3. The suit was contested only by the defendant No 1, i.e., the State of Rajasthan. Defendants Nos 2, 3 and 4 did not put in appearance, notwithstanding notice having been served on them Ex parte proceedings were accordingly ordered against them. Defendant No. 1 in its written statemet, dated November 4, 1958, traversed the plaintiff's main allegations It was, however, admitted that the plaintiff was appointed temporarily as Adviser in connection with the compost work and agricultural development work. His services were terminated on November 1, 1948. In spite of such termination, the plaintiff suffered from a delusion that he still continued to be in service and was not prepared to relinquish his office and defied the Government orders to hand over charge Charge was, however, secured on November 20, 1948, by breaking open the lock of his office room and taking possession of the cash and other articles, which were found therein. The Accountant General discovered that out of Rs 4000/-; drawn by the plaintiff as advance, he failed to tender accounts in respect of Rs. 1283/4/3 A notice was given to him that failure to submit accounts amounted to criminal breach of trust. He was, consequently, asked to render accounts of the said amounts or to refund the money. Despite such a correspondence, the plaintiff neither furnished accounts of the Government money received by him. nor did he make an attempt to explain how the money entrusted to him had been spent. The plaintiff always took a hostile attitude and it was very difficult to deal with him. It was under these circumstances, that on January 24, 1948, the Chief Secretary was constrained to intimate to the Inspector General of Police that as the plaintiff had not rendered any account for the money entrusted to him and as it was suspected that a criminal breach of trust had been committed by him, legal proceedings seould be launched against him, if necessary. It was further alleged in the written statement that neither the Government, nor the Chief Secretary or any of the Government Officers or other defendants bore any illwill or malice against the plaintiff. After a case under Section 409, I.P.C., was instituted in the court of the City Magistrate, Udaipur, the plaintiff evaded the service of the process. Thereupon, a proclamation under Section 87, Cr.P.C, had to be issued, on June 11, 1953, by the Court. It was further averred in the written statement that all the proceedings were taken by the police or the Magistrate in the normal course of its or his duty for which the State could not be held liable. The defendant denied that the plaintiff suffered any mental agony or loss in reputation. The receipt and the validity of the notice under Section 80, C P.C, were also challenged. The suit was further contested on the ground of limitation.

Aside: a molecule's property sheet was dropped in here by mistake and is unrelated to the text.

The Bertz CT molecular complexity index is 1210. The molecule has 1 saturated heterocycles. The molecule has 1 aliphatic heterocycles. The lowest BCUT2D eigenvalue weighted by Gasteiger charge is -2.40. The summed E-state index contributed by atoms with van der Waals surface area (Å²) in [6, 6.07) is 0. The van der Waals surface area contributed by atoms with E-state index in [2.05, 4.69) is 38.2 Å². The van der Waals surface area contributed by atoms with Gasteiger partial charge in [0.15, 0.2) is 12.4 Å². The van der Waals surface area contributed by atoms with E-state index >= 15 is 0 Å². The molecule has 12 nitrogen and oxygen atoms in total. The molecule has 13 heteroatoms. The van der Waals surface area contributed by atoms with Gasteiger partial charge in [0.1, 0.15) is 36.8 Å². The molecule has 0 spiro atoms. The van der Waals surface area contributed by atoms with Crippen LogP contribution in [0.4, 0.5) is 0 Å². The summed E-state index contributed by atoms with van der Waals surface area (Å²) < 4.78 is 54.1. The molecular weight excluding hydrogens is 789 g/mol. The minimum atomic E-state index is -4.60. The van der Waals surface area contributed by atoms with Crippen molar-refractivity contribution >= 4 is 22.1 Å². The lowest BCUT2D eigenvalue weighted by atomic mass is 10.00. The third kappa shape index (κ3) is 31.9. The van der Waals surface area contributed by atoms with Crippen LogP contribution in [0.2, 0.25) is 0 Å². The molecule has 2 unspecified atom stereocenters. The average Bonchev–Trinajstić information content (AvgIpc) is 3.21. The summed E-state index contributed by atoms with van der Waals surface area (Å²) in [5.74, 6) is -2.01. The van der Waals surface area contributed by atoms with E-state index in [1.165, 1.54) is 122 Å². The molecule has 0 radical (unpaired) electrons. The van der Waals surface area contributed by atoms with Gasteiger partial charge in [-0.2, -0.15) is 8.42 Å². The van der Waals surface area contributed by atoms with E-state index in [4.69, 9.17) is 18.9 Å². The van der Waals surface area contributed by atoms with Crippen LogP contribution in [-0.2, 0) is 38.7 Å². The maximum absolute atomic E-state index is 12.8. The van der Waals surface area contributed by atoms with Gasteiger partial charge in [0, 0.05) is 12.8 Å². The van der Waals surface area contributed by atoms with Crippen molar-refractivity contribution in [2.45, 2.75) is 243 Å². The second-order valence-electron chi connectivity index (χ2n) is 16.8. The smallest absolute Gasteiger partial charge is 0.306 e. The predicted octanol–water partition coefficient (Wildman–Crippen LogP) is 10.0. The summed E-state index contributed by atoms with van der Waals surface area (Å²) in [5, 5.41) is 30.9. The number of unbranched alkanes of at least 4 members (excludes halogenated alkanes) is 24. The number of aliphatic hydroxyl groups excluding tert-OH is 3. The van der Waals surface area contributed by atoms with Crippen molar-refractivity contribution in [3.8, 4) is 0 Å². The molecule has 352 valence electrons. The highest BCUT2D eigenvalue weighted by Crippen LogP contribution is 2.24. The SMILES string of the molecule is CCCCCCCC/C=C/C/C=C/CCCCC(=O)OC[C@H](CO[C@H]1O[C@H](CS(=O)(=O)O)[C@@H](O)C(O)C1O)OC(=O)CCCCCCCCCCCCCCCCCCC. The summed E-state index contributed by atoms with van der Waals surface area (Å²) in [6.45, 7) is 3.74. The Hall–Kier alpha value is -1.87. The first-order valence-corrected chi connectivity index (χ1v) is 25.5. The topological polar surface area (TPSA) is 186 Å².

4. The trial court framed 7 issues on April 14, 1959. One more issue was added on the plaintiff's application on October 21, 1959. In support of his case the plaintiff examined himself as P.W. 1 and other witnesses. He produced 56 documents. The contesting defendant, i.e., the State of Rajasthan examined 7 witnesses and produced 26 documents in rebuttal. The trial court, by its judgment, dated March 22, 1960. dismissed the plaintiff's suit with costs to the contesting defendant. Its main findings were:
(i) that the suit having been filed after the decision of the revision application in the criminal case was within time;
(ii) that the plaintiff gave a valid notice to the defendant State in accordance with the provisions of Section 80, C.P.C.;
(iii) that the plaintiff completely failed to prove that the defendants were real prosecutors and that the prosecution was started against him with malice and without any reasonable and probable cause.
5. Aggrieved by the above judgment, the present appeal has been taken by the plaintiff Nandlal. He personally argued his case and raised a number of points.